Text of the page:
Mark Lesko, Supv Town of Brookhaven
November 19, 2010 @ 12:00 am EST
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Supervisor Mark Lesko of Brookhaven Town was our speaker this morning. He began by citing the shortsightedness of stopping the Avalon proposal in Huntington. He believes good projects must be built, but did not go into why it was stopped. Nor did he assign any blame. What was clear is that he didn’t want to see that kind of resistance in Brookhaven.
Brookhaven had its’ budget debate last night. He tells us it was not a pretty sight, but in the end a budget was passed. With a great deal of push-back on the unions, the unions finally agreed that they too should share the pain and concessions were made. According to the supervisor the negotiations allowed them to move forward.
The infrastructure needs sewers were discussed, and while new sewers are not possible because of serious budget restraints, there are creative ways of better using those sewers that presently exist. These assets are essential to support beneficial growth.
Lesko pointed out that advances have been made in his "Blight to Light" program where otherwise run down and degraded properties are used to create new, and useable redevelopment.
He asked us to reframe the whole notion of development. We must adopt a wealth development mentality. Instead of an economy based on defense and healthcare, (both of which are supported by tax dollars). We need to explore our ability to mine the research assets that we have. We have these assets in more abundance than most places, and now we have to keep the fruits of that research here and create the next CA, the next google, the next whatever. Mark stated that other sections of the country are doing it and sometimes they are snatching technology from under our noses. (My words not his). We have the good stuff, but we are not capitalizing.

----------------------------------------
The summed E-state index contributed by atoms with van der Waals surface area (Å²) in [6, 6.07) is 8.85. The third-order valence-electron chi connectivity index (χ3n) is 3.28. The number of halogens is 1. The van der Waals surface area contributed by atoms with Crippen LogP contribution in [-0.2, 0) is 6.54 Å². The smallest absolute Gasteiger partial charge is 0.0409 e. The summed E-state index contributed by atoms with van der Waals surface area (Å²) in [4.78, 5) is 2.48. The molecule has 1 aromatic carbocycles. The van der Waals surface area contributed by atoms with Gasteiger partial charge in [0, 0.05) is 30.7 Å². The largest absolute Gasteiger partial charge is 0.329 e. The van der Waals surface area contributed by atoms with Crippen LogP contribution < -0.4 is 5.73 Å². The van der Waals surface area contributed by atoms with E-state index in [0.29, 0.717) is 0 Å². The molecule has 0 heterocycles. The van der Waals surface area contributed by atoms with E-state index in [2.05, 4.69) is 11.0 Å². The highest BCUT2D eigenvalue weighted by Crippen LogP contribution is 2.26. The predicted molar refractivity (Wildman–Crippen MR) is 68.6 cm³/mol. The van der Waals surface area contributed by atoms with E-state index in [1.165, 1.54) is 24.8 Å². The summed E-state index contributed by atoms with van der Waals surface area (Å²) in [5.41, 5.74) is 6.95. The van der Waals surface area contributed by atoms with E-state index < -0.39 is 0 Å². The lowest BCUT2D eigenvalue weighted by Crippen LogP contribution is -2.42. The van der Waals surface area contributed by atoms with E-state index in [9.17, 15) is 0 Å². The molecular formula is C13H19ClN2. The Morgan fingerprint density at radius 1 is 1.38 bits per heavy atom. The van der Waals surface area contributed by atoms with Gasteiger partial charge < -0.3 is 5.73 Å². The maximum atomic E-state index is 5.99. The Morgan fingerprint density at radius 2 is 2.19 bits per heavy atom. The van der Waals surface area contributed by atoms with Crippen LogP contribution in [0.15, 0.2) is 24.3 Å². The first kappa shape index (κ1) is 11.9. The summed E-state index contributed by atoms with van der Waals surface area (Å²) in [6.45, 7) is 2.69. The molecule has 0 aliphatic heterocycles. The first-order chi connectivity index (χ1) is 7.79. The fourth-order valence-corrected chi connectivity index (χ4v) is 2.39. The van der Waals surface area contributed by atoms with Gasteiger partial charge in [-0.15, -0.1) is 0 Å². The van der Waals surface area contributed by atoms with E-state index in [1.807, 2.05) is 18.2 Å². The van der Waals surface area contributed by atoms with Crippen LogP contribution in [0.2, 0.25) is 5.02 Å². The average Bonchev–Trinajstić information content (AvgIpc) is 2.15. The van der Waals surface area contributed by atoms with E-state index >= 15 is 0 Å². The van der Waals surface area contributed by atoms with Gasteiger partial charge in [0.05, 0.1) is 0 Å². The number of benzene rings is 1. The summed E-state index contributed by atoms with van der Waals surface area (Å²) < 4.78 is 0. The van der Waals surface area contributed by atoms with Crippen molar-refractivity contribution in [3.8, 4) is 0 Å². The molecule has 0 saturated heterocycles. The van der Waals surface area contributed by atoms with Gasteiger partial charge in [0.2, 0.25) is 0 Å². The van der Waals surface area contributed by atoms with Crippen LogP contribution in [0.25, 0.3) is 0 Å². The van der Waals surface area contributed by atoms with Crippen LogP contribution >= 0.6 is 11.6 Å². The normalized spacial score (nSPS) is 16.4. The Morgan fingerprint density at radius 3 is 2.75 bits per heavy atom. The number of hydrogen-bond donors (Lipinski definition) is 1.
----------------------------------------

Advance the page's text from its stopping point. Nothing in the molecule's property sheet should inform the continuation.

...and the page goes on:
The supervisor pointed out to us that the state controller has to invest huge sums of money to support the state pensions. Only 2% of that money is invested in ideas emanation from the Long Island Region. We must work on our entrepreneurial pace. If we do not, we will create technology that will lured to other places.
The ripple effect has broad implications in every other economic sphere, but real estate in particular. Homebuilders are another important economic segment. Historically entrepreneurial efforts create a lot of losers and a few winners, but those few winners far outweigh all of the losers and often create unimaginable success. When the transistor was invented even the inventors were not sure of the applications. They certainly did not imagine the level of electronic sophistication that we have today, the myriad of products, and the enormous wealth that followed.
Lesko indicated to us that Long Island is not business friendly and that has got to change. Taxes and utility rates are a substantial part of our discouragement of business. Taxes are exacerbated by municipal pensions on every local level because of a pensions system that is called a define benefit plan. When we have a poorly performing stock market, pension funds shrink. The shortfall must be made up in the only way it can be made up, you guessed it, raise the taxes. Atlas is about to shrug and enlightened leaders like Lesko know it.
During the Q&A the questions were pointed and filled with concern. A few ideas were proffered and the supervisor was listening. One idea from Marie Zere was a business incubator that would embrace any viable sounding business rather than the technology specific model that we are used to. Mr. Lesko liked the idea.